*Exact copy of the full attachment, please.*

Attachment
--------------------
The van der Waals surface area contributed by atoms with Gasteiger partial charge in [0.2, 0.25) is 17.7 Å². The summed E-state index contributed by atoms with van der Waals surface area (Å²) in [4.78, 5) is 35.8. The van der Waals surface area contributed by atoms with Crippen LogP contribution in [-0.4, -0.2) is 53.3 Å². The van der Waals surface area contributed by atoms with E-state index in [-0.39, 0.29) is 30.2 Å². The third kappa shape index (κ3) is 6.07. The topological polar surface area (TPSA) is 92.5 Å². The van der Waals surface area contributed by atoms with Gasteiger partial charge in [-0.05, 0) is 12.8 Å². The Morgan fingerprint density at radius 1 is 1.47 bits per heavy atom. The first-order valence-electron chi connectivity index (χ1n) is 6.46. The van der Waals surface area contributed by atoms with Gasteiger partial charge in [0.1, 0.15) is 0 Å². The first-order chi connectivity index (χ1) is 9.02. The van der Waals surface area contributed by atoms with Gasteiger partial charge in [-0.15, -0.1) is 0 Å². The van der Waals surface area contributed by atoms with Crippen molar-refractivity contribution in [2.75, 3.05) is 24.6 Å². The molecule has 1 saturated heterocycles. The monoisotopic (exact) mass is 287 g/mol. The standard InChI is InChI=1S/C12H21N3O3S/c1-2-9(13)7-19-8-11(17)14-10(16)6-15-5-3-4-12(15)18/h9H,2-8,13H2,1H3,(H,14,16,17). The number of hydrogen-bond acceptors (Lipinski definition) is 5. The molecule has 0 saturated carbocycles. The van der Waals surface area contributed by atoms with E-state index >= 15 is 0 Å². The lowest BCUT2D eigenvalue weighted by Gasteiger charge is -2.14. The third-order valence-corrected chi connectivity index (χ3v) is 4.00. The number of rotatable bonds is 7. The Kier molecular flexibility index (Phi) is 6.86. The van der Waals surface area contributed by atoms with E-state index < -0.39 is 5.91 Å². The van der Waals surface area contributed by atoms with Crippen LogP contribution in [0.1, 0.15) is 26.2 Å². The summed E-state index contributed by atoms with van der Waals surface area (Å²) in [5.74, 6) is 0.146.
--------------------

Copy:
The van der Waals surface area contributed by atoms with Gasteiger partial charge in [0.2, 0.25) is 17.7 Å². The summed E-state index contributed by atoms with van der Waals surface area (Å²) in [4.78, 5) is 35.8. The van der Waals surface area contributed by atoms with Crippen LogP contribution in [-0.4, -0.2) is 53.3 Å². The van der Waals surface area contributed by atoms with E-state index in [-0.39, 0.29) is 30.2 Å². The third kappa shape index (κ3) is 6.07. The topological polar surface area (TPSA) is 92.5 Å². The van der Waals surface area contributed by atoms with Gasteiger partial charge in [-0.05, 0) is 12.8 Å². The Morgan fingerprint density at radius 1 is 1.47 bits per heavy atom. The first-order valence-electron chi connectivity index (χ1n) is 6.46. The van der Waals surface area contributed by atoms with Gasteiger partial charge in [0.1, 0.15) is 0 Å². The first-order chi connectivity index (χ1) is 9.02. The van der Waals surface area contributed by atoms with Gasteiger partial charge in [-0.15, -0.1) is 0 Å². The van der Waals surface area contributed by atoms with Crippen molar-refractivity contribution in [2.75, 3.05) is 24.6 Å². The molecule has 1 saturated heterocycles. The monoisotopic (exact) mass is 287 g/mol. The standard InChI is InChI=1S/C12H21N3O3S/c1-2-9(13)7-19-8-11(17)14-10(16)6-15-5-3-4-12(15)18/h9H,2-8,13H2,1H3,(H,14,16,17). The number of hydrogen-bond acceptors (Lipinski definition) is 5. The molecule has 0 saturated carbocycles. The van der Waals surface area contributed by atoms with E-state index >= 15 is 0 Å². The lowest BCUT2D eigenvalue weighted by Gasteiger charge is -2.14. The third-order valence-corrected chi connectivity index (χ3v) is 4.00. The number of rotatable bonds is 7. The Kier molecular flexibility index (Phi) is 6.86. The van der Waals surface area contributed by atoms with E-state index < -0.39 is 5.91 Å². The van der Waals surface area contributed by atoms with Crippen LogP contribution in [0.1, 0.15) is 26.2 Å². The summed E-state index contributed by atoms with van der Waals surface area (Å²) in [5.74, 6) is 0.146.